Erectile Dysfunction More Prevalent in Illicit Users of Amphetamine
Amphetamine users were twice as likely as non-users to experience erectile dysfunction.
Investigators in Taiwan asked 1,159 men from a drug treatment center, aged 18-57 year, to complete the International Index of Erectile Function (IIEF) questionnaire and a global assessment in order to gauge their sexual function. The men reported using amphetamines recreationally and no other drugs. For comparison, the researchers also queried 211 men of similar ages who did not abuse the drugs.
The prevalence of ED was significantly higher among amphetamine users than non-users (29% vs. 12%), according to results published online ahead of print in the Journal of Sexual Medicine. The odds of ED were also twice as high for amphetamine users after adjustment for confounding factors such as smoking.
“Use of recreational drugs and smoking are the most significant risk factors for organic ED in patients under 40 years…” stated lead researcher Bang-Ping Jiann, MD, of National Yang-Ming University in Taipei, Taiwan, and colleagues. The investigators believe illicit drug use may be an important ED risk factor. Amphetamines possibly interfere with the central nervous system, act as neurotoxins, and/or impair penile smooth muscle and endothelial function. Illicit drug use also has a psychosocial impact that may influence a man's sexual health.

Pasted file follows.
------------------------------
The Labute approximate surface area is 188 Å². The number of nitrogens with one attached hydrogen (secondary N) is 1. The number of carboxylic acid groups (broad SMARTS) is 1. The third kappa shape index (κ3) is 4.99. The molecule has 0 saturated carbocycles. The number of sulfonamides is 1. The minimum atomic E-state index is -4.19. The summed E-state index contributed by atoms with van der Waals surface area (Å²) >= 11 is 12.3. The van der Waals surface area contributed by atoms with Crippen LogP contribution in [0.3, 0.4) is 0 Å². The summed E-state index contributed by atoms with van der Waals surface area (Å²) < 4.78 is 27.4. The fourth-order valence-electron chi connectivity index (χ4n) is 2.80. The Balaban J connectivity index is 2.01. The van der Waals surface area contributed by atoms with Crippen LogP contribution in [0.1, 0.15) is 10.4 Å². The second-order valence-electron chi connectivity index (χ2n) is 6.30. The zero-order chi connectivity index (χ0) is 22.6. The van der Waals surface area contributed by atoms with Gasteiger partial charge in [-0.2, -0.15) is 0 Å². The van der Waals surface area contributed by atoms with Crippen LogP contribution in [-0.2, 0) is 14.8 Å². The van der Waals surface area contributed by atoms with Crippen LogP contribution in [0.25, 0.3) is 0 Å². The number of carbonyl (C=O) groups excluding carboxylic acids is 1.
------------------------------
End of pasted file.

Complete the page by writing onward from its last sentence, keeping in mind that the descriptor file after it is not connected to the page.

Responses to other questions on sexual function varied. Half of amphetamine users reported the drug had no influence; the other half reported a mix of negative and positive effects such as reduced erectile rigidity, less sexual satisfaction, greater orgasmic intensity, and prolonged ejaculation latency. Amphetamine has been used as an aphrodisiac, but men who took the drug were equally likely to report enhanced or reduced sexual desire.
The dosage and frequency of amphetamine appeared to influence sexual function. Typically, recreational dosages are far higher than the amounts prescribed for conditions such as Attention Deficit Hyperactivity Disorder. Half of users took amphetamines 3 or more times a day, and they were more likely to report a sexual effect than users who took the drug less than once a day.
Almost all inhaled the drug. The duration of amphetamine use did not appear to matter.
The investigators noted several important limitations to their study, including the inability to gauge amphetamine purity, dose, and potency, active or withdrawal phase, sexual function before drug use, and use of PDE5 inhibitors and testosterone.